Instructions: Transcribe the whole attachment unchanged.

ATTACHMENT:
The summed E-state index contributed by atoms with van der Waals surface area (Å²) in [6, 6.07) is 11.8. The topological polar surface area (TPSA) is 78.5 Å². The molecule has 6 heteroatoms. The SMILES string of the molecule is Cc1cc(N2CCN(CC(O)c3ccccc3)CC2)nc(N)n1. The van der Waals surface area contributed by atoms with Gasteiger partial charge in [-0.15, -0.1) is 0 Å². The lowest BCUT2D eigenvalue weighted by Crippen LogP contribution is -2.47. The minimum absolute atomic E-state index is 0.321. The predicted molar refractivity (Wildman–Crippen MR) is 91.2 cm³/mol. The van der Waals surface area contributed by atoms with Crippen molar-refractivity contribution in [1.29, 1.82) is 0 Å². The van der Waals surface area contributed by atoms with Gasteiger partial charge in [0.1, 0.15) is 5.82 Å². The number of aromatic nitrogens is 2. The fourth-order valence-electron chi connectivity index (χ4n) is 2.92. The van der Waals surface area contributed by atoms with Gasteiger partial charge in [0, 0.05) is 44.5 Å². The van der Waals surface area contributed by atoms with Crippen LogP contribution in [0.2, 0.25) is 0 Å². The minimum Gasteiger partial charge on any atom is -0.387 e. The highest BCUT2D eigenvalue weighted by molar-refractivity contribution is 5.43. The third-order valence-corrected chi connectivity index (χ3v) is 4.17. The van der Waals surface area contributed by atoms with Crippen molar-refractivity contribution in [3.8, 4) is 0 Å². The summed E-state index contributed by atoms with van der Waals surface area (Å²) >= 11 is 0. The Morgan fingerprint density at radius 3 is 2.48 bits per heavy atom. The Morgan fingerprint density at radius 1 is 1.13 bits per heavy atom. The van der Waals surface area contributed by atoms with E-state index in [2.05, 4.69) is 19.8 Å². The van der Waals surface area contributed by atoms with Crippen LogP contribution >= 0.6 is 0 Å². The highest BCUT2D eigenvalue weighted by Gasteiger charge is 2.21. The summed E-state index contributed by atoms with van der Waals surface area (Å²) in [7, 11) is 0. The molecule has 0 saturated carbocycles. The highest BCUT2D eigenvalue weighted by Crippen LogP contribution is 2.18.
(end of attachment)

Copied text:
The summed E-state index contributed by atoms with van der Waals surface area (Å²) in [6, 6.07) is 11.8. The topological polar surface area (TPSA) is 78.5 Å². The molecule has 6 heteroatoms. The SMILES string of the molecule is Cc1cc(N2CCN(CC(O)c3ccccc3)CC2)nc(N)n1. The van der Waals surface area contributed by atoms with Gasteiger partial charge in [-0.15, -0.1) is 0 Å². The lowest BCUT2D eigenvalue weighted by Crippen LogP contribution is -2.47. The minimum absolute atomic E-state index is 0.321. The predicted molar refractivity (Wildman–Crippen MR) is 91.2 cm³/mol. The van der Waals surface area contributed by atoms with Crippen molar-refractivity contribution in [1.29, 1.82) is 0 Å². The van der Waals surface area contributed by atoms with Gasteiger partial charge in [0.1, 0.15) is 5.82 Å². The number of aromatic nitrogens is 2. The fourth-order valence-electron chi connectivity index (χ4n) is 2.92. The van der Waals surface area contributed by atoms with Gasteiger partial charge in [0, 0.05) is 44.5 Å². The van der Waals surface area contributed by atoms with Crippen LogP contribution in [0.2, 0.25) is 0 Å². The minimum Gasteiger partial charge on any atom is -0.387 e. The highest BCUT2D eigenvalue weighted by molar-refractivity contribution is 5.43. The third-order valence-corrected chi connectivity index (χ3v) is 4.17. The van der Waals surface area contributed by atoms with Crippen molar-refractivity contribution in [3.8, 4) is 0 Å². The summed E-state index contributed by atoms with van der Waals surface area (Å²) >= 11 is 0. The Morgan fingerprint density at radius 3 is 2.48 bits per heavy atom. The Morgan fingerprint density at radius 1 is 1.13 bits per heavy atom. The van der Waals surface area contributed by atoms with E-state index in [2.05, 4.69) is 19.8 Å². The van der Waals surface area contributed by atoms with Crippen LogP contribution >= 0.6 is 0 Å². The highest BCUT2D eigenvalue weighted by Gasteiger charge is 2.21. The summed E-state index contributed by atoms with van der Waals surface area (Å²) in [7, 11) is 0. The molecule has 0 saturated carbocycles. The highest BCUT2D eigenvalue weighted by Crippen LogP contribution is 2.18.